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Authors: Ward, Rebekah
Keywords: Gastrointestinal symbiont
Low G+C Gram positive bacteria
bacterial reproductive biology
bacterial cell cycle
bacterial cell biology
Issue Date: 1-Oct-2008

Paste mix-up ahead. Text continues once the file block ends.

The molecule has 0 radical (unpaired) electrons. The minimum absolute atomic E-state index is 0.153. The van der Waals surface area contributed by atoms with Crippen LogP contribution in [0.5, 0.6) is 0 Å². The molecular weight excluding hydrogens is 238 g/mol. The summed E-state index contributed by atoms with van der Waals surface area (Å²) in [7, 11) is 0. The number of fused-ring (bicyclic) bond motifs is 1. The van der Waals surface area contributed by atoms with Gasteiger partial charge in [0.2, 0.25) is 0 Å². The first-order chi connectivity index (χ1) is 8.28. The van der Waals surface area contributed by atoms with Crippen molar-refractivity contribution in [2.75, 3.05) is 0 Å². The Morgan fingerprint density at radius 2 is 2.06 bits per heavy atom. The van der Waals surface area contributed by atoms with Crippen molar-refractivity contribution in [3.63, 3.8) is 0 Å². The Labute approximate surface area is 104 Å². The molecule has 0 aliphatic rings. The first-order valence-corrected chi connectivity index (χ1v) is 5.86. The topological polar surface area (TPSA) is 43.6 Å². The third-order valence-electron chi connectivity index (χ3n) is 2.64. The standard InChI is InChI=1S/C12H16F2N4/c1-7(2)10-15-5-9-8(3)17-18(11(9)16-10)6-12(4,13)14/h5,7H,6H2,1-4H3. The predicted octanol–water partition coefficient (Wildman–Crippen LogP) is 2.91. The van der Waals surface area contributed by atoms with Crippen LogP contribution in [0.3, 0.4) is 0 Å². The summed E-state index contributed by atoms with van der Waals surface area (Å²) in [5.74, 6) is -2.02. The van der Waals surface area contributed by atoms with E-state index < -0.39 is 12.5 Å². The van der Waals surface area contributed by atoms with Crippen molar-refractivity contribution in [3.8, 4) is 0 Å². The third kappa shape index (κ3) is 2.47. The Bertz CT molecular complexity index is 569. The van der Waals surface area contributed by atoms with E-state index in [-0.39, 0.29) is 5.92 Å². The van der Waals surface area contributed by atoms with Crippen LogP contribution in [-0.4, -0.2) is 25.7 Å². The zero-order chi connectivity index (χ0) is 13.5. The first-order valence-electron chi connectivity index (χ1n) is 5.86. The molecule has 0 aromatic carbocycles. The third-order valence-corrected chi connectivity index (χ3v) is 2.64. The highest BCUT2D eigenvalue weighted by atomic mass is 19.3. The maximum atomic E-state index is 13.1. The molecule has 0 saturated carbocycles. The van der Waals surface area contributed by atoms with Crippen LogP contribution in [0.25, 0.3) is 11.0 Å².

Abstract: The aim of this thesis is to describe symbiotic gastrointestinal bacterial populations in relation to their environment, both at the community and cellular level, in order to advance the field of microbial ecology. Two different levels of relations are examined: in bacterial populations as they undergo differentiation, and in bacterial symbiotic communities in relations with a host. Bacterial populations routinely collaborate in order to fully differentiate in response to environmental stress. The literature review herein describes the current state of knowledge about bacterial programmed cell death during differentiation. This study found that programmed lysis of the Low G+C Gram positive bacterial symbiont Epulopisciumoccurs after marked DNA replication in the terminally differentiated mother cell, as well as the expected replication in developing offspring cells. This energetically expensive process sustains the large metabolically active cell and may allow nutrient storage in the form of DNA for later use by the offspring or host. The close relative of Epulopiscium, Metabacterium polyspora, has different DNA dynamicsand reproduces through the formation of multiple dormant endospores. In model systems DNA replication is blocked after induction of sporulation, In contrast, M. polysporareplicates DNA inside developing forespores. This may allow M. polysporato modulate the number of forespores produced based on local nutrient availability within the gastrointestinal tract of its host. Both Epulopiscium and M. polysporaappear to have evolved reproductive strategies and related DNA replication dynamics that are suited to their particular relationship with the host. Studies of the gastrointestinal microbiota of the coral reef fish Pomacanthus sexstriatus also illustrate the ability of organisms to shape and be shaped by their environment. The unusual prevalence of sulfate reducing bacteria in this community could aid host digestion of a wider range of algae, including those that use sulfonated carbohydrates as a defense against predation. This ability may have an impact on larger coral reef ecology, promoting coral reef resilience by controlling fast-growing algal populations. In summary, investigations into these bacterial populations and communities provide data that can only be explained when bacteria are placed within the context of their environment and evolutionary history.
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